In October 2013, we reported on the move towards a ‘One Stop Shop’ (OSS) approach to EU Data Protection.
The OSS principle aims to create consistency for international organisations to process personal data in multiple member states through the appointment of a single competent authority to monitor the data-controller’s activities across all EU Member States. In November, the Presidency of the EU Council of Ministers announced its latest plans to remodel the OSS mechanism in its updates to the draft General Data Protection Regulation.
These amendments seek to address some of the concerns with the OSS principle which we reported on in March. Rather than the OSS being automatic, the proposals adopt an elective system whereby a business must apply for a lead regulatory authority. The proposal also addresses the need for an effective uniform decision-making process in conjunction with an effective redress based on geographic proximity for citizens.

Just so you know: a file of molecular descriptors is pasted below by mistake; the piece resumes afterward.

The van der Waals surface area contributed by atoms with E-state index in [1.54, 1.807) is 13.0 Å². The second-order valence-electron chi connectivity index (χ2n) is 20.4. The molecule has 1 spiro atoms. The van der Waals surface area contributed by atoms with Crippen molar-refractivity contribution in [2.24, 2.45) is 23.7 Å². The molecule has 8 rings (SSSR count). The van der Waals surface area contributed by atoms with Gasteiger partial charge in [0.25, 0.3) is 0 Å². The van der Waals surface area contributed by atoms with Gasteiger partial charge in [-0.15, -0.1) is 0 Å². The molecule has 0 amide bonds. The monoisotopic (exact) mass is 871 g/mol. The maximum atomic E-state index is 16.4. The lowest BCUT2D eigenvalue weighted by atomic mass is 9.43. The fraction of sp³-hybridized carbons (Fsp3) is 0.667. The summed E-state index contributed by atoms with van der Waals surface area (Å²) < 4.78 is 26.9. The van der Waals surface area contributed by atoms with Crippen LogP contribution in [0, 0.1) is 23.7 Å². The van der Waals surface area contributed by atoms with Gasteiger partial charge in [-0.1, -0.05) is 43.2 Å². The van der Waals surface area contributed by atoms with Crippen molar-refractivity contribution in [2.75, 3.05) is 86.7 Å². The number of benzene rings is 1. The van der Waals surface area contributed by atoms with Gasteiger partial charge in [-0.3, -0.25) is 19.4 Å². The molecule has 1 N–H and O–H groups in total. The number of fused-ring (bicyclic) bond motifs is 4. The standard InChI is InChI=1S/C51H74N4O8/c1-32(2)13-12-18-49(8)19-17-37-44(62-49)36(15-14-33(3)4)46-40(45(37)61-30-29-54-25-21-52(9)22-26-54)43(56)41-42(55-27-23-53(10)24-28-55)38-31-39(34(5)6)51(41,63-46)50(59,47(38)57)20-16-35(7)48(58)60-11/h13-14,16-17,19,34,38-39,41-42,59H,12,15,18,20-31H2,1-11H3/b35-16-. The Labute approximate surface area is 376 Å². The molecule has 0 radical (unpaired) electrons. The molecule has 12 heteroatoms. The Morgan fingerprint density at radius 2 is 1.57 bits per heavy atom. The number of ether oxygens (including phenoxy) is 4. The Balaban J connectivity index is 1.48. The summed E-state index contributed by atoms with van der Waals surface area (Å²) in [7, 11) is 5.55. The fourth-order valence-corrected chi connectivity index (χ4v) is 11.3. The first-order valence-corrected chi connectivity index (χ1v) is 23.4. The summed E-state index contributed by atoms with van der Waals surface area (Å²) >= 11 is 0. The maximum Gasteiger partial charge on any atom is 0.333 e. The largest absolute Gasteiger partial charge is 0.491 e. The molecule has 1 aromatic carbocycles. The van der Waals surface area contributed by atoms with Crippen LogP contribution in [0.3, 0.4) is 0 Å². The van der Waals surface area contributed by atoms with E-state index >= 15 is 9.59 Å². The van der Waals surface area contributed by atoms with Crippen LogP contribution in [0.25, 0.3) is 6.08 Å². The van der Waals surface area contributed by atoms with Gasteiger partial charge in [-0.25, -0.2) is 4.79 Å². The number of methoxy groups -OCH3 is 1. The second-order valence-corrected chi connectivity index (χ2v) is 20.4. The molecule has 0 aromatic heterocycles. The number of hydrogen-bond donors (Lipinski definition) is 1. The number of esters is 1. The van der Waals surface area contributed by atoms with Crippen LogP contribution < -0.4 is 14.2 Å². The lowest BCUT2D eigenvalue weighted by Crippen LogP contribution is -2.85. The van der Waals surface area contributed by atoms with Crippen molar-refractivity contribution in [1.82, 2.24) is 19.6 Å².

The Presidency also proposed a process to ensure a uniform decision-making by entrusting the European Data Protection Board with binding powers, albeit in limited cases, so long as decisions are made by a two-thirds majority.
In addressing proximity, the Presidency’s proposal attempts to address concerns raised by Data Protection Authorities (DPAs), by creating a cooperation mechanism for multi-jurisdictional matters involving several Member States’ DPAs. These proposed joint decisions seek to ensure that all interests are taken into account.
The Proposal suggests a more flexible and balanced methodology to OSS under the Regulation, balancing the interests of both EU citizens and of businesses operating among several EU Member States.